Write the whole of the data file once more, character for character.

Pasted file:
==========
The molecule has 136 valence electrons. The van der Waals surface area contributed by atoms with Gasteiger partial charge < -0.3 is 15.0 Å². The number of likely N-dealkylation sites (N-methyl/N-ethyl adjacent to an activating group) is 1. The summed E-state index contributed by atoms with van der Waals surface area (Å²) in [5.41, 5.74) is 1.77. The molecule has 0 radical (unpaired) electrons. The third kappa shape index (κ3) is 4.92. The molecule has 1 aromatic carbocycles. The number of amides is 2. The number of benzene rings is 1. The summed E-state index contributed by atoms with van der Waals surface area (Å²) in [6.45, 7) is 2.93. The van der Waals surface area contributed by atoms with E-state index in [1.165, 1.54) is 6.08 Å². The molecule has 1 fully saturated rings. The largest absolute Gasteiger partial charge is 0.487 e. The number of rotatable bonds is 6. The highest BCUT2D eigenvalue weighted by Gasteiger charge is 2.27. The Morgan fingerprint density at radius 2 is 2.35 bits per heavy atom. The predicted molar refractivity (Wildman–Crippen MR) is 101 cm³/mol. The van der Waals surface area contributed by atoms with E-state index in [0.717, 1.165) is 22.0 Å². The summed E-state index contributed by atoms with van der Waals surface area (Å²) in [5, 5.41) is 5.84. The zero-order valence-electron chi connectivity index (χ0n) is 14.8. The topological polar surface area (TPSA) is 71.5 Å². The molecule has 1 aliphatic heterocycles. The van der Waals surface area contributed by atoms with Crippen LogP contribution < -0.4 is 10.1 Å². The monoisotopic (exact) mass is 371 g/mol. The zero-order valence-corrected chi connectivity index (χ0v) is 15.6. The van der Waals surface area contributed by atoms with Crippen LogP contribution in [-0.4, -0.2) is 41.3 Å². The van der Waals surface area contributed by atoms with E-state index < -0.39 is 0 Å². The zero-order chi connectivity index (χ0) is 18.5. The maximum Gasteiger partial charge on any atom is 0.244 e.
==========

The molecule has 136 valence electrons. The van der Waals surface area contributed by atoms with Gasteiger partial charge < -0.3 is 15.0 Å². The number of likely N-dealkylation sites (N-methyl/N-ethyl adjacent to an activating group) is 1. The summed E-state index contributed by atoms with van der Waals surface area (Å²) in [5.41, 5.74) is 1.77. The molecule has 0 radical (unpaired) electrons. The third kappa shape index (κ3) is 4.92. The molecule has 1 aromatic carbocycles. The number of amides is 2. The number of benzene rings is 1. The summed E-state index contributed by atoms with van der Waals surface area (Å²) in [6.45, 7) is 2.93. The van der Waals surface area contributed by atoms with E-state index in [1.165, 1.54) is 6.08 Å². The molecule has 1 fully saturated rings. The largest absolute Gasteiger partial charge is 0.487 e. The number of rotatable bonds is 6. The highest BCUT2D eigenvalue weighted by Gasteiger charge is 2.27. The Morgan fingerprint density at radius 2 is 2.35 bits per heavy atom. The predicted molar refractivity (Wildman–Crippen MR) is 101 cm³/mol. The van der Waals surface area contributed by atoms with E-state index in [0.717, 1.165) is 22.0 Å². The summed E-state index contributed by atoms with van der Waals surface area (Å²) in [5, 5.41) is 5.84. The zero-order valence-electron chi connectivity index (χ0n) is 14.8. The topological polar surface area (TPSA) is 71.5 Å². The molecule has 1 aliphatic heterocycles. The van der Waals surface area contributed by atoms with Crippen LogP contribution < -0.4 is 10.1 Å². The monoisotopic (exact) mass is 371 g/mol. The zero-order valence-corrected chi connectivity index (χ0v) is 15.6. The van der Waals surface area contributed by atoms with Crippen LogP contribution in [-0.4, -0.2) is 41.3 Å². The van der Waals surface area contributed by atoms with E-state index < -0.39 is 0 Å². The zero-order chi connectivity index (χ0) is 18.5. The maximum Gasteiger partial charge on any atom is 0.244 e.